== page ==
### Heatsinks, natural and forced convection

To increase the temperature gradient, we need to cold down the cold side.

By adding a **passive heatsink**, we can increase **significantly the heat flow** from the cold side to the ambient and reducing the cold temperature. This is **natural convection heat transfer**.

If we add an “unnatural” or “forced” air flow, from **a ventilator** or any kind of device: it will help even more to reduce the temperature. This will change from the so called natural to ** forced convention**.

By placing the ventilator, align the air direction with the heatsink fins, it will work much better.

## The internal resistance of the multimeter

When locking the previous circuit diagram, the internal resistance of the ammeter has to be taken into account when measuring small power TEGs in the range of few mW

To measure small gradient (and therefore small power output) **the internal resistance of the measurement device** (ammeter) becomes critical.

In the picture below, you can see in red the **short circuit point** (When you disconnect the potentiometer and short both terminals with the ammeter). This is the minimum power point you can measure with this set-up.

Later, you connect the** potentiometer at the starting** position with resistance “0Ω”, but they are not really 0, also the cables and so on… So, the second point you can measure is the green one.

**The problem** arises, when **these points** **are on the right side of the maximum power peak** (MPP), as it can be seen below in the example.

In my case, I was measuring the TEG “TEC1 – 12705” with a small 2.2K temperature gradient and using the KeySight U1282A multimeter in µm or mA mode, I would see no maximum point for the TEG as it can be seen on the pic below.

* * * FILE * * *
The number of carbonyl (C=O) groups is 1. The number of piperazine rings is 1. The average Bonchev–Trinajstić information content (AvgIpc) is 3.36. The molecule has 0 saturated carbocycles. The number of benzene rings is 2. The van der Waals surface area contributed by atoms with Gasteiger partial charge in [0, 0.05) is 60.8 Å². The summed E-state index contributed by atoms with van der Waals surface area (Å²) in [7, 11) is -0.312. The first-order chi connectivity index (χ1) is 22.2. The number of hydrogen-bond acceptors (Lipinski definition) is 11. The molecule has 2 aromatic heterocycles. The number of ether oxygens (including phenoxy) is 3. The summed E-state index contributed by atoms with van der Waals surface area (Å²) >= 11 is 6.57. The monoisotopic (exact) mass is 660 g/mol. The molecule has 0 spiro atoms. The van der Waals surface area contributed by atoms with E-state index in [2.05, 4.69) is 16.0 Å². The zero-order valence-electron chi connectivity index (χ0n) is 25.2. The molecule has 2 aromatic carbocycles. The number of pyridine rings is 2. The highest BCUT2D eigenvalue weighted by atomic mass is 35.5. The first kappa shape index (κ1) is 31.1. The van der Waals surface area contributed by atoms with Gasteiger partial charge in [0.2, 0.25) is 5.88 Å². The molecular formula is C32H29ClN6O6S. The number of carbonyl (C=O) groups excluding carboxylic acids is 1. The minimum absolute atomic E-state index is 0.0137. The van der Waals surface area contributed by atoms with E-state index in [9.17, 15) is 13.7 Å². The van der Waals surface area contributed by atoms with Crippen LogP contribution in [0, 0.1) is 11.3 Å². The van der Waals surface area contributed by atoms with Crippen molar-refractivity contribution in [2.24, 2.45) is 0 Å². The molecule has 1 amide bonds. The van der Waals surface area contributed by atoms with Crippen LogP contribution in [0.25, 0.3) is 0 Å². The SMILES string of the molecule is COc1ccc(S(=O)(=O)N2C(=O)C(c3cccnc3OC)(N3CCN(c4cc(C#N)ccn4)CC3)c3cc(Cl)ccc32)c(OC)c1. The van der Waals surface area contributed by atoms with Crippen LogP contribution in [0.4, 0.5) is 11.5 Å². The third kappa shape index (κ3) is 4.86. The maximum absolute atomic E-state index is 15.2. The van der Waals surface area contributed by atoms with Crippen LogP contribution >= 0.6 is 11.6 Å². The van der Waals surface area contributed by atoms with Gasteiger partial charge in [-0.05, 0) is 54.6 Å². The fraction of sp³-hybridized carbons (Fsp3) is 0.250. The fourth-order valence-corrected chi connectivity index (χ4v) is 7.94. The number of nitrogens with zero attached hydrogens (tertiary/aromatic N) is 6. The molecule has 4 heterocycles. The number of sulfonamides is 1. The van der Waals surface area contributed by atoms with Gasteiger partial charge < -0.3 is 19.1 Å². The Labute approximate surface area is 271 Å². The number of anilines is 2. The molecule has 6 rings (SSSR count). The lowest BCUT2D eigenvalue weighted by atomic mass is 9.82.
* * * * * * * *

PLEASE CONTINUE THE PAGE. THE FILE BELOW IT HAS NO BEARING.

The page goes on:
I was testing the **various multimeters** to see which one perform better.

- Keysight U1282A
- µA mode, very high internal resistance
- A-Mode, better performance

- Fluke 175
- Awful in mA mode
- A mode

- DMM230
- 10A mode more or less
- µA mode no way.

- Agilent 34410A
- Very high internal resistance

On the following test, it was measured **with the same conditions using different ammeter** devices. It was for a 2.1K temperature gradient.

Concluding, in the range of few mW, the **KeySight Multimeter in A mode** performs much better in than the other devices, including the Agilent 34410A for characterising TEG modules.

## Utilizing a Closed Loop Temperature Control

A better way to measure and characterise the TEGs modules is using, when available, a temperature controller with feedback loop.

**The temperature controller heats the plate precisely to a user-defined temperature**.

The closed-loop control turns on and off automatically a thermoresistor, which is placed underneath the hot side of the DUT, to adjust the previously defined temperature set point.

The controller has a thermocouple as an input and a voltage output to heat the resistor.

In my case, the controller I used (*LakeShore 331 Temperature Controller*) has 2 temperature inputs: Probe A for the hot plate with the loop control and probe B for the cold side of the DUT. Therefore, the gradient can be very easily monitored.

To adjust the setpoint just press the button 6 (Setpoint) and then introduce the new value.

## Power Curve Calculation

A **power or a current curve** can be drawn for **each given temperature gradient.**

To measure the current curve for a fixed temperature gradient, **the impedance of the circuit must be modified**. For this simple circuit, modifying the potentiometer value you will get a current point.

Then the **power curve** can be **post-calculated** from the current by the well-known formula **P=V·I**

To calculate and plot the power and V-I curves, you can use the basic template I updated to this link: *misCircuitos.com/TEG_template*

In the template, you can use **a single Excel page for each temperature gradient** or use a **single matrix for all the temperatures** adding an extra column. I recomend the single matrix version, as it is going to be much easier for the post-processing and plot

### Matlab Postprocess

**Excel curves are fine for a first preview**, but maths software like *Matlab* or Octave will give you more possibilities to create nicer and representative plots.

Also, Excel has troubles at plotting several graphs together in the same plot when the X-axis coordinates for the multiple lines does not match.

Matlab is way better for plotting complex graphs